Lisa Remar Wrote Her New Single “Ride” After Pulling a Real-Life ‘Ladybird’

Lisa Remar’s bone-chilling new single, “Ride”—premiering below—finds the New York singer-songwriter, producer, and pianist doing two very brave things: 1) facing difficult feelings, and 2) jumping out of a toxic dude’s car.

“‘Ride’ started as a simple bassline/melody that [my co-writer and co-producer] Kaveh Rastegar and I made during a quick session,” Remar tells American Songwriter over email. 

“Later that week I got into a screaming fight with a toxic person that had wronged me time and time again. The fight caused me to Ladybird out of his car (Ladybird—verb. to jump out of a moving vehicle and escape berating driver). An unpleasant and traumatic experience [inspired] the lyrics for this vibey bass track. It felt like word vomit that serendipitously landed perfectly into the structure Kaveh and I came up with.”

Remar’s vocals are soulful and luminous as they skate over atmospheric instrumentation (Hany Zayan contributes backing vocals, Trevor Jarvis contributes cello, and Henry Webster contributes violin). Mixed by Colton Eatman, the track was produced by Remar, Rastegar, and Marton Bisits.

“Been holding back these tears all week,” Remar sings in the opening verse, signaling the emotional release to come. “Now I’m crying so loud / said some things you didn’t mean / you’re just letting me down.” The Ladybird move comes a little bit later, in the chorus: “Still you’re riding out the open roads / soon you’ll fly into the ocean floor / so keep riding out the open roads / a deep breath before I drop and roll.”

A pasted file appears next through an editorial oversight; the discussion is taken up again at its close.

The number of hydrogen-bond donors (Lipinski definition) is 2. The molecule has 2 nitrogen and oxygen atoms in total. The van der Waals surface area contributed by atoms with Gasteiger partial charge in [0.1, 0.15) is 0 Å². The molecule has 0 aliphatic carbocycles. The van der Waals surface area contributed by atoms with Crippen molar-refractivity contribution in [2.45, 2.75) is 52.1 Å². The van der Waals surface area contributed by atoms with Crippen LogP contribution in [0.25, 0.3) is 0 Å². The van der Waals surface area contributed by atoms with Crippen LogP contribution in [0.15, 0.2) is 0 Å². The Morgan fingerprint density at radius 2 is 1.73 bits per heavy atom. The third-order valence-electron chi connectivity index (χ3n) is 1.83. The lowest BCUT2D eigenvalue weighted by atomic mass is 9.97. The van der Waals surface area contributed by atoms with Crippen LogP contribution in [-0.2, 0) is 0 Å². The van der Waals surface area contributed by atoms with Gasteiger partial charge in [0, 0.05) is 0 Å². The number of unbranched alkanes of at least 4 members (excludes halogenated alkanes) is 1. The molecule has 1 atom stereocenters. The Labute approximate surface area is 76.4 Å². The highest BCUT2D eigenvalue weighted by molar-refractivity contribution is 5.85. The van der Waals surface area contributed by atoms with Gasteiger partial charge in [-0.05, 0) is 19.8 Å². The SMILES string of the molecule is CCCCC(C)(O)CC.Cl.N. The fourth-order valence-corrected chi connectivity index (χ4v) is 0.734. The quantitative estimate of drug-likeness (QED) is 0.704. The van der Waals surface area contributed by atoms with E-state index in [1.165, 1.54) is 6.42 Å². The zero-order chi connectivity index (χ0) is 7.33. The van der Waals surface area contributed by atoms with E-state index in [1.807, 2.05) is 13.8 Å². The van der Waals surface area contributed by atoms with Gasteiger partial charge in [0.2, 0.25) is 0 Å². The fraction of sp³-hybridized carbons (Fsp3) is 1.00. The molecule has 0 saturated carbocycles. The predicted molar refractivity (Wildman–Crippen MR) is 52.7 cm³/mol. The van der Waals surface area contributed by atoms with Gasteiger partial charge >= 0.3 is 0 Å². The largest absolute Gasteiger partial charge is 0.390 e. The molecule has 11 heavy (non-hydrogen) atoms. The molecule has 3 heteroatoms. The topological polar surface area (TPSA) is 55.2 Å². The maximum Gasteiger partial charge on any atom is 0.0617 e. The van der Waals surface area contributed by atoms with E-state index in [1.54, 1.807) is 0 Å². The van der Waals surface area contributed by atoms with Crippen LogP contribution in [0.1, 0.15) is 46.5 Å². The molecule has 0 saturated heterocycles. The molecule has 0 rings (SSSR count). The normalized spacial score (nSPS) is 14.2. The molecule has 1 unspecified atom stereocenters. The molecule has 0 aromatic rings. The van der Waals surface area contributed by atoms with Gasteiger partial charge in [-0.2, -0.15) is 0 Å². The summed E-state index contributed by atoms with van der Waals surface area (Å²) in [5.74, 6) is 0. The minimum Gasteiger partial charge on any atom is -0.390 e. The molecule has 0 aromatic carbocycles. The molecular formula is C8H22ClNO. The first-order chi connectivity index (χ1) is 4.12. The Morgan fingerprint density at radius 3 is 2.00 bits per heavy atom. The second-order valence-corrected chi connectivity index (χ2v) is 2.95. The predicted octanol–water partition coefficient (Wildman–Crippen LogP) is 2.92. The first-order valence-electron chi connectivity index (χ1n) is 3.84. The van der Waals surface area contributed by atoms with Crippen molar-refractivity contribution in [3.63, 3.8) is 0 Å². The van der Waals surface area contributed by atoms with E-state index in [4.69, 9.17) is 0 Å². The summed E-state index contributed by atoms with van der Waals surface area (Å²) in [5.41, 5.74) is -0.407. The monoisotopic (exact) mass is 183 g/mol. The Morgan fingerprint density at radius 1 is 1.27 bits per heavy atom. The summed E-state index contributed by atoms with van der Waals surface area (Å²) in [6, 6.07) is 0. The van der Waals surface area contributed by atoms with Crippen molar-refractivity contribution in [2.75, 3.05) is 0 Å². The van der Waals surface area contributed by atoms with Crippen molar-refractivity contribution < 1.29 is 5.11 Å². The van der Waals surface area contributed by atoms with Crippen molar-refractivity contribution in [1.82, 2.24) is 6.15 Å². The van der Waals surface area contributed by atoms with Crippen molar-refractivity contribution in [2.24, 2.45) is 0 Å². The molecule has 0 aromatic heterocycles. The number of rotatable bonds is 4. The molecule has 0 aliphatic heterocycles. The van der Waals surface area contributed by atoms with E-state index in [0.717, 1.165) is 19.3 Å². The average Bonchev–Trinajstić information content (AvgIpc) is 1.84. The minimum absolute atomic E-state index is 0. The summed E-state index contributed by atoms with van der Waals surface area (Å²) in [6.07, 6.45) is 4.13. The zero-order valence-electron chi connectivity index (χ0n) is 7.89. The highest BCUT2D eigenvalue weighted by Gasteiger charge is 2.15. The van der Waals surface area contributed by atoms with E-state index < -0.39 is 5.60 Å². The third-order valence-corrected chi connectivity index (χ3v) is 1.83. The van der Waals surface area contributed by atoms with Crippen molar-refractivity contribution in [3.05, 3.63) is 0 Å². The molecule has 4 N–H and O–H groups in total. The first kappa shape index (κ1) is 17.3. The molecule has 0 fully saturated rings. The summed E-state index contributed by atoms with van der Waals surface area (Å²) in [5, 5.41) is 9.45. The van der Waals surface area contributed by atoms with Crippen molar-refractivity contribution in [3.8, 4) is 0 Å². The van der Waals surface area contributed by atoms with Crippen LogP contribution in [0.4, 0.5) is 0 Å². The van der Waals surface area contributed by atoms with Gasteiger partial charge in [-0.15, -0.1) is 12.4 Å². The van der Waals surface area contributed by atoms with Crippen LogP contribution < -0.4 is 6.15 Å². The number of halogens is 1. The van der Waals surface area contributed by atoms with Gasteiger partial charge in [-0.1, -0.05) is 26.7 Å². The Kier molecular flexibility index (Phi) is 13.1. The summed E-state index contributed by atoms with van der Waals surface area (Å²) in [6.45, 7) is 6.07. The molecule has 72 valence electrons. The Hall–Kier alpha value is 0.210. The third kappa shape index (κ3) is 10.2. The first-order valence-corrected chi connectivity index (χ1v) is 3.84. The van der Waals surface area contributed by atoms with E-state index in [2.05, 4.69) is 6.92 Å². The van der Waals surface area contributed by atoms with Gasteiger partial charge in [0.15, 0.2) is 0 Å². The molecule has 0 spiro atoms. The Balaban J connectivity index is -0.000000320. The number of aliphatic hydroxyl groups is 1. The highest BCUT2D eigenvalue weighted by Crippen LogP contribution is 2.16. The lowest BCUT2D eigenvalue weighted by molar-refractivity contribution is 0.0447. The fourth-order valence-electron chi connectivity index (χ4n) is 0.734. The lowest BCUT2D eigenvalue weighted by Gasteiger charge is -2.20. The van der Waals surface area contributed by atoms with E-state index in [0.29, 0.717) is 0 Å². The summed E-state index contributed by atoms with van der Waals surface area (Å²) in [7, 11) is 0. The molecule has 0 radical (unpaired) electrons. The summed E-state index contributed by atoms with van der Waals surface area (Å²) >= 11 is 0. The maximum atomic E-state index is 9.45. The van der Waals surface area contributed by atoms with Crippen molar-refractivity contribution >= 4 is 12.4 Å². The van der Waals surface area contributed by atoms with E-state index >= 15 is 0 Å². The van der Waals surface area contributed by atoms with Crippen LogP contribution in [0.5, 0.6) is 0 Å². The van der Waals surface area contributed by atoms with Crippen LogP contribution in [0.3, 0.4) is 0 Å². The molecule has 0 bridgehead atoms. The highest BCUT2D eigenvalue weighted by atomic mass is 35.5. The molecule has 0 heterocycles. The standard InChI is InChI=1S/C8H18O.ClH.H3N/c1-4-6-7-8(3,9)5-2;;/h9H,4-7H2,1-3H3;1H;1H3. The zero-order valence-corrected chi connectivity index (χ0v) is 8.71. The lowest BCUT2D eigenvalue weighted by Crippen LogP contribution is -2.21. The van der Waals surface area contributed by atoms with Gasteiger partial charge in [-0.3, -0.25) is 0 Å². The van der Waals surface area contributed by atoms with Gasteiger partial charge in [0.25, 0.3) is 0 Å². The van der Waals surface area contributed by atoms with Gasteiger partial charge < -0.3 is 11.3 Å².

“Ride” comes on the heels of Remar’s latest single “Halfway to Nowhere” and arrives with a lyric video, featured below. Both tracks will appear on a larger forthcoming project.

“When I wrote the first single ‘Halfway to Nowhere,’” says Remar, “I didn’t realize that I was working towards an EP of eight songs that sonically have various common threads but all sound a bit contradictory… The eight tracks on the record were just the songs I liked the most out of the many, many songs I’d written.”

“The songs dip into different genres,” the New York City-based musician continues, “but they still make sense to me as a unit—they represent where I was creatively, musically, and personally. None of these tracks were made with an audience in mind. The EP is called STILL GOOD and is named after the intro song which I thought was fitting because it talks about the root of all my inner turmoil. The rest of the EP basically reiterates this emotional chaos based on specific life events.”

“Ride” may have stemmed from that inner turmoil or emotional chaos, but it has a resilient arc: “I know you’re worried,” Remar sings in the bridge, “but I’ll be okay.”

“Ride” is out December 8. You can stream and download it here.

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